The Bookshelf, The Parlor, The Young Texas Reader, and the Monthly

The Texas Bookshelf is different from the The Texas Parlor, . The Texas Parlor carries "general" bookish information and non-book information and even different Texana news and notes of use to the bibliographically challenged and other nosey folks intersted in historical, literary, and cultural observations. Will's Texana Monthly may carry material from either blog, but extends itself beyond those, especially for longer compilations or treatments. The Monthly, the Bookshelf and the Parlor are all companions. So, is the Young Texas Reader which specialized on books and such things for the youngest to the teenagers.

Friday, December 11, 2009

Elmer Kelton, Sandhills Boy: The Winding Trail lof a Texas Writer - Elmer Kelton

Sandhills Boy: The Winding Trail of a Texas Writer     Elmer Kelton, Sandhills Boy:  The Winding Trail of a Texas Writer.  By Elmer Kelton..  NY:  Macmillan / Forge Books / Tom Doherty, 2007. Handback, sand and brown pictorial jacket, olive green cloth, b & w photos. ISBN: 978-0-7653-1521-2, ISBN10: 0-7653-1521-1, 6 1/8 x 9 1/4 inches, 256 pages. $23.95.


Elmer Kelton, (1926-2009) lately of San Angelo, Texas, was a native West Texan who wrote about fifty Western novels, won a bunkhouse-load of writing awards for his work, and achieved the status of being the Greatest Western Writer of all time according to the Western Writers of America, the folks who know of such things. 

Kelton provided his memoir before his death on September 1, 2009.  Buck Kelton, his cowboy and ranch foreman father, eventually reconciled to his son's failure to become a career cowboy.  You see his son broke loose from the dusty corral and instead took to the trials and trails of Western authorship, a trade Buck skeptively considered "not working" for his pay.  Being reared on the Western plains was no easy life, but for Elmer that was his homeland, in and around Crane and Upton counties on the edge of the Chihuahuan Desert, particularly the McElroy Ranch, out around Midland way.  Later more than once he mused in the mirror, "What would Dad think?"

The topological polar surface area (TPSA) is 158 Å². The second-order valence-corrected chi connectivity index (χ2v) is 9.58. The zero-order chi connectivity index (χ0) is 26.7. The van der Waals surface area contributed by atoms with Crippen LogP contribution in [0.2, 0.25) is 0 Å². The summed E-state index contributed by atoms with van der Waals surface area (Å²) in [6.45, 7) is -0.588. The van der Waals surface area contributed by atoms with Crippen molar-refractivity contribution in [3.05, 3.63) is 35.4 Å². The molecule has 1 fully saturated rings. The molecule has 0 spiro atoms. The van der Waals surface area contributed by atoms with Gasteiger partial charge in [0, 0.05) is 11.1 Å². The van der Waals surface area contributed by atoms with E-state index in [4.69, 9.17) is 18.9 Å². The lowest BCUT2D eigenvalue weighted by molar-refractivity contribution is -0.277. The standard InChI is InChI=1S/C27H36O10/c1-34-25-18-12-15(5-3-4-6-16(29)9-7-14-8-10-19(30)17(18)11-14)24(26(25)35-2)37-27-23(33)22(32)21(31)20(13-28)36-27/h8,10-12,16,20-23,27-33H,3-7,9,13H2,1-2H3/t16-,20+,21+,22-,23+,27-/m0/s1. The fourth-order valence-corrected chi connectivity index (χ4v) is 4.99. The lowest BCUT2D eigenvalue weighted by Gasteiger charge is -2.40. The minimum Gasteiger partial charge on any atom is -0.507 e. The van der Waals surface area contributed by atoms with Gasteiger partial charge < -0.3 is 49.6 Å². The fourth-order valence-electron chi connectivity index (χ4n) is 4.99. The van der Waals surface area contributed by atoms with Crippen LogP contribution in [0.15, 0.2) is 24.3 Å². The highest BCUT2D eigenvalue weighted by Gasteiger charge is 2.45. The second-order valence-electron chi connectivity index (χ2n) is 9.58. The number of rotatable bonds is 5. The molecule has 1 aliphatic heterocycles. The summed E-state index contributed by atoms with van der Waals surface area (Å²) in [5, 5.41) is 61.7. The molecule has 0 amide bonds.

Early home places were named Horse Camp, Sand Camp, and the Mayfield Place.  Young Elmer memorized the poem "Make Me a Cowboy Again for a Day" and listened to the windup Victrola with his father to "Ramona."  His mother wistfully mentioned how she had noticed a oowboy weep upon hearing "When the Works All Done This Fall."  When the author wrote of leathered faces, calloused hands, scars, and lonesome times he knew of such things.;ttWORKDONE.html

Kelton grew up, learning to read the labels on the canned goods, abetted by his mother's home-schooling. Maybe his mother was to blame for his scribbling.  He remembers she once wrote a story intended for Ranch Romances magazine.  The son took up writing before age 10 at his second-grade teacher's instruction.

He survived ranch life, studied journalism at UT, joined WW II where he met his future-wife Anni in Austria, returned home and wrote for the San Angelo Standard Times, range journals, observed oil field life, began writing short stories, and upon hearing the cautionary comments about how the new fangled media was replacing short stories added novels to his remuda. 

The volume is straight forward, poignant, with drops of dry humor.  It begins as if he were at a kitchen table sharing a cup of coffee with the reader – scattered with talk about family life and ventures, the land, the lack of rain, the mountains, cattle, and the people he knew, not a few of which were real characters.  The pace steps-up with the war, and again with the courtship of Anni, and settles down again as they take up home life on the Texas plains.  You'll not be distracted his many references to his novels; this is his life as he lived it.

Purchase a copy his memoirs; it's a good investment in good reading.  If you're not yet a Kelton reader, start with one of these:  The Time It Never Rained, The Good Old Boys, The Man Who Rode Midnight, Buffalo Wagons, The Day the Cowboys Quit, Eyes of the Hawk, Slaughter, The Far Canyon, and The Way of the Coyote.

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